We are your ev­ery­day, run of the

The Daily Telegraph (Sydney) - Best Weekend - - FRONT PAGE - LISA AND STEVE BOOTH

or years the idea of the sea change reigned supreme, with Aussies from all walks of life opt­ing for life by the ocean away from the rat race. It was the “we’d love to do that” idea wist­fully dis­cussed at din­ner par­ties and the school gate. Now the sea change ideal has given way to a new seem­ingly idyl­lic so­lar­pow­ered ex­is­tence, with­out jaw­drop­ping bills to pay. It’s liv­ing “off the grid” — and for an in­creas­ing num­ber of peo­ple, it’s be­com­ing a re­al­ity. Re­searcher Dy­lan McCon­nell says go­ing off the grid — de­fined as “liv­ing in a self-suf­fi­cient man­ner, with­out re­liance on pub­lic util­i­ties” — is a hot topic now. He says a grow­ing num­ber of peo­ple across city and re­gional ar­eas are in­ter­ested in the con­cept. McCon­nell — who stud­ies the cost struc­ture of en­ergy tech­nolo­gies and the elec­tric­ity mar­ket at the Univer­sity of Mel­bourne’s Aus­tralian-Ger­man Cli­mate and En­ergy Col­lege — says it’s al­most im­pos­si­ble to get re­li­able data about how many prop­er­ties are not hooked up to the elec­tric­ity grid across the coun­try, but anec­do­tally, the num­ber is head­ing north. “In my work, it is, with­out a doubt, the most pop­u­lar ques­tion we get asked, in pub­lic fo­rums and the like,” he says. “There is a very large amount of in­ter­est. Specif­i­cally, peo­ple are Lisa Booth says she and her hus­band Steve are “very se­ri­ous about leav­ing the planet in bet­ter shape”.

The sleek four-bed­room, so­lar­pow­ered house they built for their blended fam­ily of six near Kyabram, near the NSW-Vic­to­ria bor­der, is the bricks-and-mor­tar proof.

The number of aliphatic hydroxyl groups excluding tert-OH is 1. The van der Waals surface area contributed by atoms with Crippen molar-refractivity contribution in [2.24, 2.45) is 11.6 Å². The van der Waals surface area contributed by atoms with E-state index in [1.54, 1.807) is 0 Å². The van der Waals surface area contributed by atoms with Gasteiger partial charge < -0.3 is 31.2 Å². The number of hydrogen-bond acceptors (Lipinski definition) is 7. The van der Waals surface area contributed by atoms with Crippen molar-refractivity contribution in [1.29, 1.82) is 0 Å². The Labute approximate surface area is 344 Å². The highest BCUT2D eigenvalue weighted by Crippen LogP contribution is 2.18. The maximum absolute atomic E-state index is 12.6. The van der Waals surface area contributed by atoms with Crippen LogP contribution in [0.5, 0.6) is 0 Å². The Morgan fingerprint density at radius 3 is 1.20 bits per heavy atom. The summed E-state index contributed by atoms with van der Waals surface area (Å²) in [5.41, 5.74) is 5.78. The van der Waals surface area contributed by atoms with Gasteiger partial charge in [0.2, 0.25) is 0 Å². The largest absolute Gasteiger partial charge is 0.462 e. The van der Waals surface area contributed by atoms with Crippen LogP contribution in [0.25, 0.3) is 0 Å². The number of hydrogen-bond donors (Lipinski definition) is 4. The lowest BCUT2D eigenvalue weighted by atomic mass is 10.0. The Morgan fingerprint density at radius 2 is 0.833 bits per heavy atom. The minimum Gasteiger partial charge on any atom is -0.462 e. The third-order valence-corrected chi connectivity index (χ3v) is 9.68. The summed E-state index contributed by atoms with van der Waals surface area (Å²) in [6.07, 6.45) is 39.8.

Set on 8ha pre­vi­ously used as a sand mine, the Booths’ self-de­signed, shear­ing shed-in­spired house took just six months to build — us­ing lots of re­cy­cled ma­te­ri­als and end­less buck­ets of el­bow grease — but was nearly five years in the plan­ning.

The house isn’t con­nected to coal­fired elec­tric­ity, re­ly­ing in­stead on 8kW of so­lar pan­els mounted on a keen to know when it will to be cost­ef­fec­tive to go com­pletely off the grid, from an elec­tric­ity per­spec­tive.” The PhD can­di­date says sev­eral re­gional ar­eas across the coun­try have be­come off-the-grid hot spots — in­clud­ing the small town of Dayles­ford in Vic­to­ria. It’s also proved pop­u­lar in some sub­ur­ban ar­eas, such as More­land City Coun­cil, in Mel­bourne’s in­ner north — dubbed by some “The Peo­ple’s Repub­lic of More­land”. “You do hear about clus­ters. Ecov­il­lages (res­i­den­tial de­vel­op­ments with a strong eco fo­cus) are pop­ping up in dif­fer­ent ar­eas, too,” McCon­nell says. “More­land has been proac­tive, but given the way our grid is struc­tured, it mod­est shed and 26 kWh of salt­wa­ter bat­ter­ies, which store power for when the sun doesn’t shine. A gen­er­a­tor for “ab­so­lute back-up” is planned, but the fam­ily hasn’t needed it since mov­ing in a few months ago.

The 28sq pav­il­ion-style home in­cor­po­rates the best of pas­sive, sus­tain­able de­sign, clever ori­en­ta­tion, dou­ble glaz­ing, cross-ven­ti­la­tion, strate­gic shad­ing and even a bio­fuel heater. The small heater (pic­tured, right) burns a bucket of corn or wheat a day to de­liver a “slow, con­stant heat”. There are rain­wa­ter tanks for wa­ter.

The fam­ily — which in­cludes Lisa’s kids Bodhi, 14, and Charlee, 13, Steve’s son Xan, 12, and “blended baby” Jedda, 5 — has bot­tled gas for cook­ing, a back-up gas heater and hot wa­ter sys­tem, though they hope to use so­lar for hot wa­ter in the fu­ture.

It’s ev­ery bit the “su­per-sus­tain­able home that re­flects the sim­ple, hon­est life­style” the fam­ily craves, Booth says.

Booth, who has agri­cul­tural sci­ence and ed­u­ca­tion qual­i­fi­ca­tions, says the fam­ily cer­tainly aren’t “tree-hug­ging, tie-dye-wear­ing hip­pies who have given up main­stream com­forts. They have ceil­ing fans, a dish­washer, TV, evap­o­ra­tive cool­ing — all the mod-cons.

“We love sus­tain­abil­ity, but we also love liv­ing our comfy, mod­ern ex­is­tence. We don’t be­lieve you have to trade one for the other,” she says.

“What we are is your ev­ery­day, runof-the-mill, gar­den-va­ri­ety fam­ily of six who made the fi­nan­cial and eth­i­cal de­ci­sion to build our home off grid. Yes, it fits nicely with our val­ues, but let’s be real: we have not changed our way of liv­ing one cracker.

“An im­por­tant rea­son for build­ing

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